Written by GeorgiAnna Carbone-Wynne, a rising junior at Wake Forest University in Winston-Salem, North Carolina studying English and Communications. She is currently a marketing intern at the Council for Economic Education.

POSTED: June 24, 2014 | BY: Annamarie Cerreta | TAGS: , , , , , , , , , , , , , , ,

CEE in the News: Lessons in Personal Finance “Compound Just Like Interest”

In a recent article, Cincinnati parents and educators discuss the need for financial education in schools. One elementary school teacher, employs free lessons from the Council for Economic Education to use with her students. According to the article, personal finance and economics educators say the messages learned from such lessons “compound just like interest and experiential learning is more likely to last.”
 

POSTED: June 10, 2014 | BY: admin | TAGS: ,

The Hidden Costs of College

Hidden Costs of College 714x1024 The Hidden Costs of CollegeCollege seems to have many costs everyone forgets to mention, especially at orientation. Going in, everyone has ideas what their four years will cost: tuition, room and board, and money for other essentials. Now add the fees for that prestigious fraternity/sorority that you have been eying, paying for plane tickets and everything else when you take a summer or semester abroad, and finding some fantastic internship where you realize what it is that you are going to do (or not do) with your life, which is also usually unpaid. On top of this, there’s the possibility of extra semesters because remediation, a failed class, switch of majors, or transfers and there are even costs for graduating. All this isn’t to say that college is expensive so you should skip out on it, as college graduates with a Bachelor’s Degree earn on average $800,000 more in a lifetime compared to those who don’t have degrees. This is here, however, to open your eyes to the potential costs that lay ahead of you. Hopefully this list will help you plan so you can do all that you desire to do and come out with a degree in hand, a couple years of great memories, and a little less debt.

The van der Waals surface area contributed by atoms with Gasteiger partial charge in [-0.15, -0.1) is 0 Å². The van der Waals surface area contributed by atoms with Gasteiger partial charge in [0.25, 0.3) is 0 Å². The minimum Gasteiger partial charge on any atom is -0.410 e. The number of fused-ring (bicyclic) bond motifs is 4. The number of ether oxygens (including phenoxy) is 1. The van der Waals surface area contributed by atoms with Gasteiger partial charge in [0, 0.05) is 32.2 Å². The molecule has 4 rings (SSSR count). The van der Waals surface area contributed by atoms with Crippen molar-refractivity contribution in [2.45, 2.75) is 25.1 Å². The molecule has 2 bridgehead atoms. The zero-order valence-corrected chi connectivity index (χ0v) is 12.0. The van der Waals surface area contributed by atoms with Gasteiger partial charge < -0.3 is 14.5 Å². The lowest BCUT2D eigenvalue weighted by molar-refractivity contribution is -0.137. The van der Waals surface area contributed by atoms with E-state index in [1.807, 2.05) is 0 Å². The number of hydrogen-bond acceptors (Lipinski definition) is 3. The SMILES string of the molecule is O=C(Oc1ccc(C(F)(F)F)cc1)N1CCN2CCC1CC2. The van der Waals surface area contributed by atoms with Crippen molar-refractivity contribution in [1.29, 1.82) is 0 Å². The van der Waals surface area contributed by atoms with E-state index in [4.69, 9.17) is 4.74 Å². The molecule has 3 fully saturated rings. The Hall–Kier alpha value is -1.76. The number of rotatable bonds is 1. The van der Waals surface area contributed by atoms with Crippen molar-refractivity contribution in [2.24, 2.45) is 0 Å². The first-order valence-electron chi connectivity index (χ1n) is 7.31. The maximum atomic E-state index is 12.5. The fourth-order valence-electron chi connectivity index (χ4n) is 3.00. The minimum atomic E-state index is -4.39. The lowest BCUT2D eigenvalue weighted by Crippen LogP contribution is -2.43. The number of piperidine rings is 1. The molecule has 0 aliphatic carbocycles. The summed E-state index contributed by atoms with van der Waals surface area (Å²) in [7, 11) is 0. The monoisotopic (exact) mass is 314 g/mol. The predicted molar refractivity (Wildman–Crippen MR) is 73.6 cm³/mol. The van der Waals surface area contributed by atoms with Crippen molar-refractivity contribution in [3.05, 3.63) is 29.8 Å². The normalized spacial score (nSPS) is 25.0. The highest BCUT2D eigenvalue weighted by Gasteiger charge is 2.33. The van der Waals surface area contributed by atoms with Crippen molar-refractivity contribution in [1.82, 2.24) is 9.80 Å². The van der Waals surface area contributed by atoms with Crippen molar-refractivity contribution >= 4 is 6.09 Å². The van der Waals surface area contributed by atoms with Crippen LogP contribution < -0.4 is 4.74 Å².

Written by Fisher Derderian, a rising junior at The King’s College in downtown Manhattan studying Politics, Philosophy, and Economics. He is currently a marketing intern at the Council for Economic Education.

POSTED: June 5, 2014 | BY: Annamarie Cerreta | TAGS: , , , , , , , , , , , , ,